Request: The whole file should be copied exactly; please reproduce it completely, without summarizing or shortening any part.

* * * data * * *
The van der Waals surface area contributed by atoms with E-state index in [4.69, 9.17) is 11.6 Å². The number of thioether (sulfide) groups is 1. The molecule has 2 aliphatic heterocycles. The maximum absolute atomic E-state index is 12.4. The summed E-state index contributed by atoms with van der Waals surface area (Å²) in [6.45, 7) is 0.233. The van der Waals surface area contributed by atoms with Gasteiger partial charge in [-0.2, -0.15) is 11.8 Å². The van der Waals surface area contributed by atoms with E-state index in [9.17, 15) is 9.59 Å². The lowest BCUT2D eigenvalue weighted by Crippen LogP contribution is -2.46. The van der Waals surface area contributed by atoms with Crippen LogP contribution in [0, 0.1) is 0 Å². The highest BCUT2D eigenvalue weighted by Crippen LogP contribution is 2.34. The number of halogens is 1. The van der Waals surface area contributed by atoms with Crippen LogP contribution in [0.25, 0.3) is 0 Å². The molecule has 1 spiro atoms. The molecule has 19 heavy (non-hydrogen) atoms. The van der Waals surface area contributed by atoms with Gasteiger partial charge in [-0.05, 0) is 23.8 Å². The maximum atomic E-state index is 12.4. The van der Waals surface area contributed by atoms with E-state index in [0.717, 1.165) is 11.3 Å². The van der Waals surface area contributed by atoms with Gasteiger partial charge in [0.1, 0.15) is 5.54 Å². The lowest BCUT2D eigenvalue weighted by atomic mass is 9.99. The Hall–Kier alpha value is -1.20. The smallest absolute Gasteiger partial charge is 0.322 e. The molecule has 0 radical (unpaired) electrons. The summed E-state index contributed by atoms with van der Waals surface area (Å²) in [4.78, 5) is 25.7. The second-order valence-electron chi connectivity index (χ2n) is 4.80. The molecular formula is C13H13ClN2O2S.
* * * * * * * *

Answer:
The van der Waals surface area contributed by atoms with E-state index in [4.69, 9.17) is 11.6 Å². The number of thioether (sulfide) groups is 1. The molecule has 2 aliphatic heterocycles. The maximum absolute atomic E-state index is 12.4. The summed E-state index contributed by atoms with van der Waals surface area (Å²) in [6.45, 7) is 0.233. The van der Waals surface area contributed by atoms with Gasteiger partial charge in [-0.2, -0.15) is 11.8 Å². The van der Waals surface area contributed by atoms with E-state index in [9.17, 15) is 9.59 Å². The lowest BCUT2D eigenvalue weighted by Crippen LogP contribution is -2.46. The van der Waals surface area contributed by atoms with Crippen LogP contribution in [0, 0.1) is 0 Å². The highest BCUT2D eigenvalue weighted by Crippen LogP contribution is 2.34. The number of halogens is 1. The van der Waals surface area contributed by atoms with Crippen LogP contribution in [0.25, 0.3) is 0 Å². The molecule has 1 spiro atoms. The molecule has 19 heavy (non-hydrogen) atoms. The van der Waals surface area contributed by atoms with Gasteiger partial charge in [-0.05, 0) is 23.8 Å². The maximum atomic E-state index is 12.4. The van der Waals surface area contributed by atoms with E-state index in [0.717, 1.165) is 11.3 Å². The van der Waals surface area contributed by atoms with Gasteiger partial charge in [0.1, 0.15) is 5.54 Å². The lowest BCUT2D eigenvalue weighted by atomic mass is 9.99. The Hall–Kier alpha value is -1.20. The smallest absolute Gasteiger partial charge is 0.322 e. The molecule has 0 radical (unpaired) electrons. The summed E-state index contributed by atoms with van der Waals surface area (Å²) in [4.78, 5) is 25.7. The second-order valence-electron chi connectivity index (χ2n) is 4.80. The molecular formula is C13H13ClN2O2S.